Beards behind the badge: Local law enforcement participate in No Shave November

BRAZOS COUNTY, Tex. (KBTX) – If you’ve noticed local law enforcement looking a little scruffier this month, don’t think they’re being lazy. More than 30 officers with Texas A&M University Police, College Station Police and the Brazos County Sheriff’s Office threw out uniform policy this year and decided to participate in No Shave November.

“The University Police Department announced they were going to do No Shave November, and it caught the attention of some deputies here,” said Sheriff Chris Kirk.

No Shave November partners with the American Cancer Society to raise funds for prostate and testicular cancer research.

According to Lt. Bobby Richardson with TAMU Police, their department
participation has raised more than $1,500 for the organization.

Richardson says when he heard that the other entities were getting on board, “We were excited! The more the merrier, the more money we’ll be able to raise, and of course there’s bragging rights!”

The idea to participate quickly became personal for at least one officer at College Station PD. Officer Gatlin Kling battled testicular cancer two years ago “When I was going through chemotherapy, I was at the office doing light work and I bit my lower lip in concentration and ended up with a mouth full of beard hair. The first thing that starting falling out was my beard here in this department,” recalls Officer Kling.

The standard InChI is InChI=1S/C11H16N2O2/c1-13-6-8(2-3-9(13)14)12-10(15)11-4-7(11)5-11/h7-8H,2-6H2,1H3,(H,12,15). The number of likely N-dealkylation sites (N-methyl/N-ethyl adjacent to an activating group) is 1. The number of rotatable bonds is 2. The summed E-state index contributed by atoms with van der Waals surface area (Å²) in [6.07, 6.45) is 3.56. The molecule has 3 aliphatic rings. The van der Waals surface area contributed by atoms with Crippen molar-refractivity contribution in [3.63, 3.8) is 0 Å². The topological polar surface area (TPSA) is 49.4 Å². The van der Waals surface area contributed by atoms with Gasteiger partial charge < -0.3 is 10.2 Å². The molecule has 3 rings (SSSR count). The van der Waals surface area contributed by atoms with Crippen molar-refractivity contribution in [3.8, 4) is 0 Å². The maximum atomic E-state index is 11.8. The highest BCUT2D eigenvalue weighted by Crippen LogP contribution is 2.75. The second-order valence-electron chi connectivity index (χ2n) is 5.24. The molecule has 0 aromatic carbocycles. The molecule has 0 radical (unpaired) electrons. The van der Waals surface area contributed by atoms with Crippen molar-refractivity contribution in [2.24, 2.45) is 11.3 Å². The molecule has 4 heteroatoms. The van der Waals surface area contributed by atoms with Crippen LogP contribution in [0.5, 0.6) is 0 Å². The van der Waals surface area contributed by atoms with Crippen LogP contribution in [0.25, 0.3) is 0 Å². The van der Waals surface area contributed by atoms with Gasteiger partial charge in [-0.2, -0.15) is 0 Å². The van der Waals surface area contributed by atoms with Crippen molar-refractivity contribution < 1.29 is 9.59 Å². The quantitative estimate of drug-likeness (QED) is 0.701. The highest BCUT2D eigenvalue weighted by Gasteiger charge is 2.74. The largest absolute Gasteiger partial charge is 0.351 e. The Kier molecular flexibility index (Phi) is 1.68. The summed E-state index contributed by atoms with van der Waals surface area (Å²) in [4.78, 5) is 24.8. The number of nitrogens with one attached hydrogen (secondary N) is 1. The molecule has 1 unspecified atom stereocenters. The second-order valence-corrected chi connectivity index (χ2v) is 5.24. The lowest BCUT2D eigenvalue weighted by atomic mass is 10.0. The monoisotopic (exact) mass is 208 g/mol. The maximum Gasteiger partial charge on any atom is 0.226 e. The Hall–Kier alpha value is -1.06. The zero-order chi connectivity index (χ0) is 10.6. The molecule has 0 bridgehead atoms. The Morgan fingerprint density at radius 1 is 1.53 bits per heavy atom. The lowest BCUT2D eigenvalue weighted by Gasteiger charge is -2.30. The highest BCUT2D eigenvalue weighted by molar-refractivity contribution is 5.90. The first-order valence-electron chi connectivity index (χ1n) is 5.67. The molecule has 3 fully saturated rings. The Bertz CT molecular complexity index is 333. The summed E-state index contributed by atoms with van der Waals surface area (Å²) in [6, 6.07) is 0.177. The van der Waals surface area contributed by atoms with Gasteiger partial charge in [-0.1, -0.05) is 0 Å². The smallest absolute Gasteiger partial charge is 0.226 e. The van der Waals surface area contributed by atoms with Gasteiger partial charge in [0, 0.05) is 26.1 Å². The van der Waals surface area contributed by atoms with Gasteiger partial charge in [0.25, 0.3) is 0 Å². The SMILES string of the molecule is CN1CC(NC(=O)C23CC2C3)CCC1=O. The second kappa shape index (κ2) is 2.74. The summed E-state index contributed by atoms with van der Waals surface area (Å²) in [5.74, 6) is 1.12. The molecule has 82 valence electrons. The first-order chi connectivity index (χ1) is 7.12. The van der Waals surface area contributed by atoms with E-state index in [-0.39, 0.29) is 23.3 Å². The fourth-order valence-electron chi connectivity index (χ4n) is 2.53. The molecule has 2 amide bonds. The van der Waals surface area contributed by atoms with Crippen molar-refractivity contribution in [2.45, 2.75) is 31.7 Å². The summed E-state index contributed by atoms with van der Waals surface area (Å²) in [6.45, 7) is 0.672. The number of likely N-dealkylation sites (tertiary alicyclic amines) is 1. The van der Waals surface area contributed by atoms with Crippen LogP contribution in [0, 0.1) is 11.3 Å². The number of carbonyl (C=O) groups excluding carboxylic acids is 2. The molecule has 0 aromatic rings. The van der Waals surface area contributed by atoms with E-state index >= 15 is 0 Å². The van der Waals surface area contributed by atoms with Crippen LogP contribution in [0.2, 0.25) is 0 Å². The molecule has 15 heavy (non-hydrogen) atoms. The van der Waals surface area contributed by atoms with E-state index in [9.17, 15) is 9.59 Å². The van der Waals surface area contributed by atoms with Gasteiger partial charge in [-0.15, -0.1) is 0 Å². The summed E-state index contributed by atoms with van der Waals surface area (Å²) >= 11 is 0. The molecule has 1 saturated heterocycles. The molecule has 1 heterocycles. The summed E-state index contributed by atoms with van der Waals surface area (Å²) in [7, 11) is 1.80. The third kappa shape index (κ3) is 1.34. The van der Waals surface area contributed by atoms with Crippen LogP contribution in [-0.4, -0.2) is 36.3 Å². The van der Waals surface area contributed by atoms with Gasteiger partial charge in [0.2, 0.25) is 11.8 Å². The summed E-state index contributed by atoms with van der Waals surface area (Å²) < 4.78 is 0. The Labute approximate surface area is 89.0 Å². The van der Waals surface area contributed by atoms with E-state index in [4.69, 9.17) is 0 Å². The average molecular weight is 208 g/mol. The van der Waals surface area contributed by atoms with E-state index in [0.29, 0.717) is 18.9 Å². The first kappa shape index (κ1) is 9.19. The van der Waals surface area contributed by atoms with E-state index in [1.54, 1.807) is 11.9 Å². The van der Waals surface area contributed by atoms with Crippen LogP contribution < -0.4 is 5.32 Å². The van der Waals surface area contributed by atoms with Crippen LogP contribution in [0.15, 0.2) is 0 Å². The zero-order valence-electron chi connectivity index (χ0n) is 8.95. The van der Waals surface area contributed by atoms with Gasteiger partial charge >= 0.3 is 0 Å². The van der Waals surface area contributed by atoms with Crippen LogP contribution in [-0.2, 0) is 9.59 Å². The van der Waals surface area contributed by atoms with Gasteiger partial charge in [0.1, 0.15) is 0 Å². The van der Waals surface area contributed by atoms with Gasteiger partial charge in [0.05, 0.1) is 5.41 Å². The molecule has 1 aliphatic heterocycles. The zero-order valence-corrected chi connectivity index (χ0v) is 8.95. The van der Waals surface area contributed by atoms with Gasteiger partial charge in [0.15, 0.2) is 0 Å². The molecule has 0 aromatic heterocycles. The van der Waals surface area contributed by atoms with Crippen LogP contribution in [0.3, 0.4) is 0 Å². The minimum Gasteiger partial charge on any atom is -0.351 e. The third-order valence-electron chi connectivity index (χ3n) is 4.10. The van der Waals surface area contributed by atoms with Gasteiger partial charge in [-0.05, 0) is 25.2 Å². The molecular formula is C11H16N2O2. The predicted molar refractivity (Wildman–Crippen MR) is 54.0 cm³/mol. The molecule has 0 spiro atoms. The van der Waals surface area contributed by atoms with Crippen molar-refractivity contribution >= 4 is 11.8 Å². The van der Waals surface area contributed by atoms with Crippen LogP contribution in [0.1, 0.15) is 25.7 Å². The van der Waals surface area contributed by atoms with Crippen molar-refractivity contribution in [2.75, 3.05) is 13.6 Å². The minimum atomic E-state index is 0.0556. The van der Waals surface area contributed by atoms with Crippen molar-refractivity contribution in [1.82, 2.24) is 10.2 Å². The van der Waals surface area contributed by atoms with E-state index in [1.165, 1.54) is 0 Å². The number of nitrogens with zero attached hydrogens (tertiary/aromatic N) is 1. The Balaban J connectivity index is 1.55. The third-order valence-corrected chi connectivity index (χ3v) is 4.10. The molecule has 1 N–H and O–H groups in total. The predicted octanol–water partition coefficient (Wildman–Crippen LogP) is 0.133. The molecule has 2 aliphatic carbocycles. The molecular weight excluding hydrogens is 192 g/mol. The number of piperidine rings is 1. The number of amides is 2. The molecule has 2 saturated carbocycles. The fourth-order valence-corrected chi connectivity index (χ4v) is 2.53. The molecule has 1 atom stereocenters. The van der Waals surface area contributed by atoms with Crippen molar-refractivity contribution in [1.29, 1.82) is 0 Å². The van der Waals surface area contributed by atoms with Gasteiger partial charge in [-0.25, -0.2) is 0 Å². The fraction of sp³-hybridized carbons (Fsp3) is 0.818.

Three quarters of the College Station Police department donated between $30 and $50 to the cause, which makes Officer Kling ecstatic.

“When you have cancer you look for those little victories, and to be back here in this dept with a beard for a cause like this is one of those victories,” said Kling.

“It’s a show of support not for just our family, but for everybody who’s fighting the good fight against cancer,” said Lt. Steve Brock.

Some of the facial hair is grayer than others, so the officers have been enjoying the chance to joke with one another about each other’s appearance, or lake there of.

But how the beards come in is just a side note, the officers say starting a conversation about men’s health is what matters.

“Cancer is cancer. It sucks no matter what kind you have. So I think an overall global awareness and increased awareness and funds to find a cure can never be a bad thing,” said Officer Kling.

Female officers are getting in on it too. They were asked to donate $30 for the opportunity to paint their nails purple this month for cancer awareness.

Unfortunately, come December 1, the officers will have to go back to their normal uniform policy, but they hope the awareness they’ve raised will have a lasting impact. They also hope to have the chance to do it again next year.